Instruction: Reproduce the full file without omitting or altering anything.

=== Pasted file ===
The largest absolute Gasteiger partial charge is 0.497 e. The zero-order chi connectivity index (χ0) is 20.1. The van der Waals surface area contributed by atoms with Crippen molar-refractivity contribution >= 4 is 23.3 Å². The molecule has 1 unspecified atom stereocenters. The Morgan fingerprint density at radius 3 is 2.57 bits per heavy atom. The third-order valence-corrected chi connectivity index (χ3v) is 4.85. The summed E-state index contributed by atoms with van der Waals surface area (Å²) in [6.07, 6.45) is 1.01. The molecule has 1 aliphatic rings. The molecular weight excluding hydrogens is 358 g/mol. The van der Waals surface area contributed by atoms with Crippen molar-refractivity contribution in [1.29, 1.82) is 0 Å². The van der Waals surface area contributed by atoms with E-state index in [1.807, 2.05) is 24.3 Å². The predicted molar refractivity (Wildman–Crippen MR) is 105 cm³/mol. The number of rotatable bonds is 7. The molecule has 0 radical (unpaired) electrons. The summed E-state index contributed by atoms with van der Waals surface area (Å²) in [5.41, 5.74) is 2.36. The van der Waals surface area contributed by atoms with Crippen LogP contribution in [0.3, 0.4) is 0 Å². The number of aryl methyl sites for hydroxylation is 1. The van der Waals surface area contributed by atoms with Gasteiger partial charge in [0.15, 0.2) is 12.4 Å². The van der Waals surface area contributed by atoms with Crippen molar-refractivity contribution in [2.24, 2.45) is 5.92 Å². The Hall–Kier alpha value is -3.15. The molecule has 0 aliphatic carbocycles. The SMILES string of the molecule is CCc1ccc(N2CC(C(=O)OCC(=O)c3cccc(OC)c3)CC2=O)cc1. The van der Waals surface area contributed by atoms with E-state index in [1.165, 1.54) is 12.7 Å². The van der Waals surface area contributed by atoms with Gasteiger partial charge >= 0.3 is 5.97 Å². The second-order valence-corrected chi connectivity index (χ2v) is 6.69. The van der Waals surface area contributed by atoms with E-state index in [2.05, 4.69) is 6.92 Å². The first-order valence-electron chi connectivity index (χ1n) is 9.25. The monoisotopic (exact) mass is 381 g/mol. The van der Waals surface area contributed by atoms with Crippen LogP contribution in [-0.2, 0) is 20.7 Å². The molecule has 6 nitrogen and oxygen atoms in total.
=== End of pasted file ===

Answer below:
The largest absolute Gasteiger partial charge is 0.497 e. The zero-order chi connectivity index (χ0) is 20.1. The van der Waals surface area contributed by atoms with Crippen molar-refractivity contribution >= 4 is 23.3 Å². The molecule has 1 unspecified atom stereocenters. The Morgan fingerprint density at radius 3 is 2.57 bits per heavy atom. The third-order valence-corrected chi connectivity index (χ3v) is 4.85. The summed E-state index contributed by atoms with van der Waals surface area (Å²) in [6.07, 6.45) is 1.01. The molecule has 1 aliphatic rings. The molecular weight excluding hydrogens is 358 g/mol. The van der Waals surface area contributed by atoms with Crippen molar-refractivity contribution in [1.29, 1.82) is 0 Å². The van der Waals surface area contributed by atoms with E-state index in [1.807, 2.05) is 24.3 Å². The predicted molar refractivity (Wildman–Crippen MR) is 105 cm³/mol. The number of rotatable bonds is 7. The molecule has 0 radical (unpaired) electrons. The summed E-state index contributed by atoms with van der Waals surface area (Å²) in [5.41, 5.74) is 2.36. The van der Waals surface area contributed by atoms with Crippen LogP contribution in [0.3, 0.4) is 0 Å². The number of aryl methyl sites for hydroxylation is 1. The van der Waals surface area contributed by atoms with Gasteiger partial charge in [0.15, 0.2) is 12.4 Å². The van der Waals surface area contributed by atoms with Crippen molar-refractivity contribution in [2.24, 2.45) is 5.92 Å². The Hall–Kier alpha value is -3.15. The molecule has 0 aliphatic carbocycles. The SMILES string of the molecule is CCc1ccc(N2CC(C(=O)OCC(=O)c3cccc(OC)c3)CC2=O)cc1. The van der Waals surface area contributed by atoms with E-state index in [1.165, 1.54) is 12.7 Å². The van der Waals surface area contributed by atoms with Gasteiger partial charge >= 0.3 is 5.97 Å². The second-order valence-corrected chi connectivity index (χ2v) is 6.69. The van der Waals surface area contributed by atoms with E-state index in [2.05, 4.69) is 6.92 Å². The first-order valence-electron chi connectivity index (χ1n) is 9.25. The monoisotopic (exact) mass is 381 g/mol. The van der Waals surface area contributed by atoms with Crippen LogP contribution in [-0.2, 0) is 20.7 Å². The molecule has 6 nitrogen and oxygen atoms in total.